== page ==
1. Clean the brass. This is a bare bones cleaning I do with all my brass prior to decapping/sizing. I put it in an old laundry detergent bottle with Dawn and some Dlead soap, shake it around and let it sit for awhile before draining and rinsing well, then dry.
2. Lube the brass.
3. Decap/size.
4. Swage the 5.56 primer pockets.
5. Wet tumble and dry.
6. Trim/chamfer/debur as needed.
7. Seperate the .223 and 5.56.

Just want to make sure the prep process looks good. My concern is the first step, where I'm not fully cleaning the brass in the tumbler prior to lubing and sizing. It's the same process I use for 9mm with no issues, but that's with a carbide die set and no lube. The brass is pretty much the brass I fire or semi clean surface level brass, nothing dug out of the dirt. That would get wet tumbled prior to prepping.

Thanks in advance for any advice.

Is this unknown # firings range pick up brass, or known once fired and just mixed?
 
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No it's not the same brass (if your comparing 223 brass to 5.56 NATO brass) NATO 5.56 brass has a higher SAMMI pressure rating (62,336 psi) and the casing wall thickness runs about .012" and has less internal case volume capacity . Standard .223 casings , thinner wall thickness at about .010" , greater case capacity , lesser pressure rating (55,000 psi). Lastly 5.56 casings have a slightly smaller neck OD than 223 casings by about .002".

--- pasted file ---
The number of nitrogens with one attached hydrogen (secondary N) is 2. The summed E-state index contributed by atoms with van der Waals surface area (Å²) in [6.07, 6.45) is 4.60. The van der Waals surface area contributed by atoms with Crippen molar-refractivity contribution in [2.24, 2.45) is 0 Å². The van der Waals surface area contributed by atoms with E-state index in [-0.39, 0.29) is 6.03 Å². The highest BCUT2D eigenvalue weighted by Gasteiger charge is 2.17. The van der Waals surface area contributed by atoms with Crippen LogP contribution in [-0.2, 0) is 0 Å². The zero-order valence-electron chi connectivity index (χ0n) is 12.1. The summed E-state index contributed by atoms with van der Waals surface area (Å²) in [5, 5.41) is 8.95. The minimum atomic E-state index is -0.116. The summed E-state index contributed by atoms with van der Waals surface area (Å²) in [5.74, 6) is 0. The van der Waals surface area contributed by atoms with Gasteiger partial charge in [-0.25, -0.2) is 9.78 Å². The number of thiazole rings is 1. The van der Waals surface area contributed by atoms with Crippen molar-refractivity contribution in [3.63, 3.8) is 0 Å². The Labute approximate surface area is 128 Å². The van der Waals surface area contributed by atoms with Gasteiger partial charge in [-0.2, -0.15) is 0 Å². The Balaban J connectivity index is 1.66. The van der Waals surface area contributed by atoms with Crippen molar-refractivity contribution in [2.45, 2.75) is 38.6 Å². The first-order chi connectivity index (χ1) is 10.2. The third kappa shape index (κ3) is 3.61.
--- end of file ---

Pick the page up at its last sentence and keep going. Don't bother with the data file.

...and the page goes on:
Take 10 .223 headstamps and 10 5.56 headstamps, all different. Resize and trim... then weight them. All within the same parameters with manufacturer being the difference of weight, not 223/556. Also take them and fill with powder and then measure the powder weight. Again, it is manufacturer, not 223 vs 556. Brass thickness is a manufacturer thing, not 223 vs 556. And yes, 556 CHAMBERS contain more pressure. but not the brass. Brass fire forms to chamber. It does not contain the pressure.
 

mac1911

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No it's not the same brass (if your comparing 223 brass to 5.56 NATO brass) NATO 5.56 brass has a higher SAMMI pressure rating (62,336 psi) and the casing wall thickness runs about .012" and has less internal case volume capacity . Standard .223 casings , thinner wall thickness at about .010" , greater case capacity , lesser pressure rating (55,000 psi). Lastly 5.56 casings have a slightly smaller neck OD than 223 casings by about .002".